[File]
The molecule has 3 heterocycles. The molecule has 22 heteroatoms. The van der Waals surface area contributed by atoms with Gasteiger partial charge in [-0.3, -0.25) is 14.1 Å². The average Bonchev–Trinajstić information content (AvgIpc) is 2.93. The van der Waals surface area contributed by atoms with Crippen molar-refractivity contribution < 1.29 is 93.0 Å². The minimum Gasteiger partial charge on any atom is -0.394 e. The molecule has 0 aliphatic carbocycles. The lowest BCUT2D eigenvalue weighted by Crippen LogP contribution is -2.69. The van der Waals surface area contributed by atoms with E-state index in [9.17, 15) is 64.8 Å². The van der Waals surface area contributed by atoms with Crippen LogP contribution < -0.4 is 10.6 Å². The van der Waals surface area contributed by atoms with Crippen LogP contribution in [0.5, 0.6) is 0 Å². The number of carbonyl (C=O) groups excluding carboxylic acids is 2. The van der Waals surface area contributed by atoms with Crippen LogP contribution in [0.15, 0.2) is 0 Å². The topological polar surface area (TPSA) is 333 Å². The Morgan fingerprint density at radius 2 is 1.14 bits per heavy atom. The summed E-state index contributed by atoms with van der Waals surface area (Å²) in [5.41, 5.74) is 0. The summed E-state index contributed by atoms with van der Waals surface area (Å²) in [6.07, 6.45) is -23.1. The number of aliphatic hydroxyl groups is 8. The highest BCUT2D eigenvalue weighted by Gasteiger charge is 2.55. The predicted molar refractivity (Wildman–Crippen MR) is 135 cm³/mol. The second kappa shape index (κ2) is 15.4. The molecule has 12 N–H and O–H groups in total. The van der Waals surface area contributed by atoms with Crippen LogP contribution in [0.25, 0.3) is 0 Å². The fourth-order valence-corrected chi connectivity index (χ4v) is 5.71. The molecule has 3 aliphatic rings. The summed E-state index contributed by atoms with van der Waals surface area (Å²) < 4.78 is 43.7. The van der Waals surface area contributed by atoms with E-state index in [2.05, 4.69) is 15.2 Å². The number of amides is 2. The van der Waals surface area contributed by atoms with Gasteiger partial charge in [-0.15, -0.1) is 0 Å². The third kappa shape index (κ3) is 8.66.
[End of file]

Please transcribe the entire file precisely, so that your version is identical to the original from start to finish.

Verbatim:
The molecule has 3 heterocycles. The molecule has 22 heteroatoms. The van der Waals surface area contributed by atoms with Gasteiger partial charge in [-0.3, -0.25) is 14.1 Å². The average Bonchev–Trinajstić information content (AvgIpc) is 2.93. The van der Waals surface area contributed by atoms with Crippen molar-refractivity contribution < 1.29 is 93.0 Å². The minimum Gasteiger partial charge on any atom is -0.394 e. The molecule has 0 aliphatic carbocycles. The lowest BCUT2D eigenvalue weighted by Crippen LogP contribution is -2.69. The van der Waals surface area contributed by atoms with E-state index in [9.17, 15) is 64.8 Å². The van der Waals surface area contributed by atoms with Crippen LogP contribution < -0.4 is 10.6 Å². The van der Waals surface area contributed by atoms with Crippen LogP contribution in [0.5, 0.6) is 0 Å². The number of carbonyl (C=O) groups excluding carboxylic acids is 2. The van der Waals surface area contributed by atoms with Crippen LogP contribution in [0.15, 0.2) is 0 Å². The topological polar surface area (TPSA) is 333 Å². The Morgan fingerprint density at radius 2 is 1.14 bits per heavy atom. The summed E-state index contributed by atoms with van der Waals surface area (Å²) in [5.41, 5.74) is 0. The summed E-state index contributed by atoms with van der Waals surface area (Å²) in [6.07, 6.45) is -23.1. The number of aliphatic hydroxyl groups is 8. The highest BCUT2D eigenvalue weighted by Gasteiger charge is 2.55. The predicted molar refractivity (Wildman–Crippen MR) is 135 cm³/mol. The second kappa shape index (κ2) is 15.4. The molecule has 12 N–H and O–H groups in total. The van der Waals surface area contributed by atoms with Crippen LogP contribution in [0.25, 0.3) is 0 Å². The fourth-order valence-corrected chi connectivity index (χ4v) is 5.71. The molecule has 3 aliphatic rings. The summed E-state index contributed by atoms with van der Waals surface area (Å²) < 4.78 is 43.7. The van der Waals surface area contributed by atoms with E-state index in [2.05, 4.69) is 15.2 Å². The number of amides is 2. The van der Waals surface area contributed by atoms with Gasteiger partial charge in [-0.15, -0.1) is 0 Å². The third kappa shape index (κ3) is 8.66.